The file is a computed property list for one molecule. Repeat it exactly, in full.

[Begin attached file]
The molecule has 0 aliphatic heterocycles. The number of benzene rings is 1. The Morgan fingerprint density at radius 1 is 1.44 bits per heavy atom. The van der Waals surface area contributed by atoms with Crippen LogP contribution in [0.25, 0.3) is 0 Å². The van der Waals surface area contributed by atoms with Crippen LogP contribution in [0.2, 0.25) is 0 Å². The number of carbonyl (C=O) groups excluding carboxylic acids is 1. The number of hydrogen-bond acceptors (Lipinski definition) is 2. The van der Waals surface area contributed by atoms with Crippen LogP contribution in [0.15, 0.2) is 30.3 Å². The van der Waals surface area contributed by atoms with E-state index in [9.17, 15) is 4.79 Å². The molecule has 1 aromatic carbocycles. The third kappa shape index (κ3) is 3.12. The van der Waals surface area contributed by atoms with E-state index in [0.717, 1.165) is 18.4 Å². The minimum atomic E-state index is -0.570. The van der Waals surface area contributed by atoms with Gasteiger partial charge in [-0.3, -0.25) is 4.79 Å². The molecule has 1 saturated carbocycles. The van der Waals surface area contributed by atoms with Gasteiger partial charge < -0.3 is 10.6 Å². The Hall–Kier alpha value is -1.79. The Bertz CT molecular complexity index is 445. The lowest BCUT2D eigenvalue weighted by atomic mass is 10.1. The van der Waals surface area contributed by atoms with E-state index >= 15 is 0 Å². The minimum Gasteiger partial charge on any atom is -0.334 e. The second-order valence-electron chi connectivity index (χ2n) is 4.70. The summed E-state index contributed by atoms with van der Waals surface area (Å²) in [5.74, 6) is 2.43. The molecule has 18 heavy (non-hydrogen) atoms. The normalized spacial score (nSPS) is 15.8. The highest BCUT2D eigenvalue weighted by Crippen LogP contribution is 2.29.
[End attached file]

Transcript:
The molecule has 0 aliphatic heterocycles. The number of benzene rings is 1. The Morgan fingerprint density at radius 1 is 1.44 bits per heavy atom. The van der Waals surface area contributed by atoms with Crippen LogP contribution in [0.25, 0.3) is 0 Å². The van der Waals surface area contributed by atoms with Crippen LogP contribution in [0.2, 0.25) is 0 Å². The number of carbonyl (C=O) groups excluding carboxylic acids is 1. The number of hydrogen-bond acceptors (Lipinski definition) is 2. The van der Waals surface area contributed by atoms with Crippen LogP contribution in [0.15, 0.2) is 30.3 Å². The van der Waals surface area contributed by atoms with E-state index in [9.17, 15) is 4.79 Å². The molecule has 1 aromatic carbocycles. The third kappa shape index (κ3) is 3.12. The van der Waals surface area contributed by atoms with E-state index in [0.717, 1.165) is 18.4 Å². The minimum atomic E-state index is -0.570. The van der Waals surface area contributed by atoms with Gasteiger partial charge in [-0.3, -0.25) is 4.79 Å². The molecule has 1 saturated carbocycles. The van der Waals surface area contributed by atoms with Gasteiger partial charge < -0.3 is 10.6 Å². The Hall–Kier alpha value is -1.79. The Bertz CT molecular complexity index is 445. The lowest BCUT2D eigenvalue weighted by atomic mass is 10.1. The van der Waals surface area contributed by atoms with E-state index >= 15 is 0 Å². The minimum Gasteiger partial charge on any atom is -0.334 e. The second-order valence-electron chi connectivity index (χ2n) is 4.70. The summed E-state index contributed by atoms with van der Waals surface area (Å²) in [5.74, 6) is 2.43. The molecule has 18 heavy (non-hydrogen) atoms. The normalized spacial score (nSPS) is 15.8. The highest BCUT2D eigenvalue weighted by Crippen LogP contribution is 2.29.